[/quote]I suppose a lot of Republicans see it that way.

Also drug policy, immigration, free trade…

But Hillary’s probably the warmongerest candidate in the race and the quickest to sacrifice Americans to whatever it is she wants to achieve.

Hehe I made a new word!


#10

The Father Führer


#11

Not sure what you are implying here. I favour total legalization of all drugs; including prescription drugs to end the AMA monopoly. Controlled immigration based on sane economic growth and preserving an approximation of the racial, ethnic and religious makeup of the country. By sane I mean not suppressing wages of Americans or having them train their replacements not just to tweak the GDP and line the pockets of big corporations. Make one more wise crack about supporting Sanders and I will put you on ignore forever.

Regarding free trade and taxes in general: Eliminating all taxes and relying on user fees I don’t see as a real world solution. If we compare taxes (income, sales, excise, death, tariff); the tariff seems to be the closest to a voluntary tax. You can (usually) choose domestic or imported. All of the others are collected at the point of a gun. If it were ever possible to get the federal government down to its constitutional limits I would think it possible to fund it with a very low across the board tariff plus a gas tax used strictly for highway construction and maintenance. All of this would require a sea change in the attitudes and expectations of the American public which just isn’t in the cards. Electing Gary Johnson, Cruz, Trump or anyone else isn’t going to get us there. My support for Trump is in the hope that he can derail the gravy train, the unholy alliance of “pay for play” and “pay for votes” conducted by both parties with unions, big business and feeders at the public trough. My highest priorities (which seem to be Obama’s lowest) are to have a military and space program second to none and protect the civil liberties of all Americans.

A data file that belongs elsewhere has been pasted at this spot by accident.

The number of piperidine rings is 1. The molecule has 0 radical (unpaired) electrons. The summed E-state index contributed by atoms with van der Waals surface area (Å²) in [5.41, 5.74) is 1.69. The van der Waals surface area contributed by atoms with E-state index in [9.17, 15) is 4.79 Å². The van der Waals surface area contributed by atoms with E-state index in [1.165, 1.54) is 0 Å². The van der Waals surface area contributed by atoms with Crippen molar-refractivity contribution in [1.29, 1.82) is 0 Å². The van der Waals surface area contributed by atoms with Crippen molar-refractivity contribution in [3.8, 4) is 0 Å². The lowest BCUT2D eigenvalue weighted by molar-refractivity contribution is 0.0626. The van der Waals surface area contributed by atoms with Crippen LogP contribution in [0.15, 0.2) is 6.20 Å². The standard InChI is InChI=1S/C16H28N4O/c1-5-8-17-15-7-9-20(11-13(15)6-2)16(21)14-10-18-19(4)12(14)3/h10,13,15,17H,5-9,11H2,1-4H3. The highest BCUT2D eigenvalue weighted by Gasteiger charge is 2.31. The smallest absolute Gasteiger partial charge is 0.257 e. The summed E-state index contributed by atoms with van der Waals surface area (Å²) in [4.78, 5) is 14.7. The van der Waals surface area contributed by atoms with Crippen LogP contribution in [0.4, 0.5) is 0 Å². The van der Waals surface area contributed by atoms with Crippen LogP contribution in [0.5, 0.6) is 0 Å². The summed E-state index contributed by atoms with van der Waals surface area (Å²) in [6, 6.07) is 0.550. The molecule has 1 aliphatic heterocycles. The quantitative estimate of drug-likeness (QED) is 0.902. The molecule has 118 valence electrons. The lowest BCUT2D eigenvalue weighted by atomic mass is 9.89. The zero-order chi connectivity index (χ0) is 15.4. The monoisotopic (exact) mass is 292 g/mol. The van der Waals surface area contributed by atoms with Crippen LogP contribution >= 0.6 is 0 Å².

#12

It’s true. Great article. Outstanding article. I can’t believe a Republican wrote it. Amazing. Can’t believe that first sentence in the OP is what you took from it. A lot of stuff is cut out in that ellipsis. And that ain’t an establishment thing. The establishment is trying to “save” places like this too. Trump is “establishment” with a loud mouth. This, this is rebellious in today’s political climate.

If you ever make it to Oregon, I’ll feed ya and I’ll show you why this article is spot on.


#13

[quote=“old_dog, post:11, topic:48451”]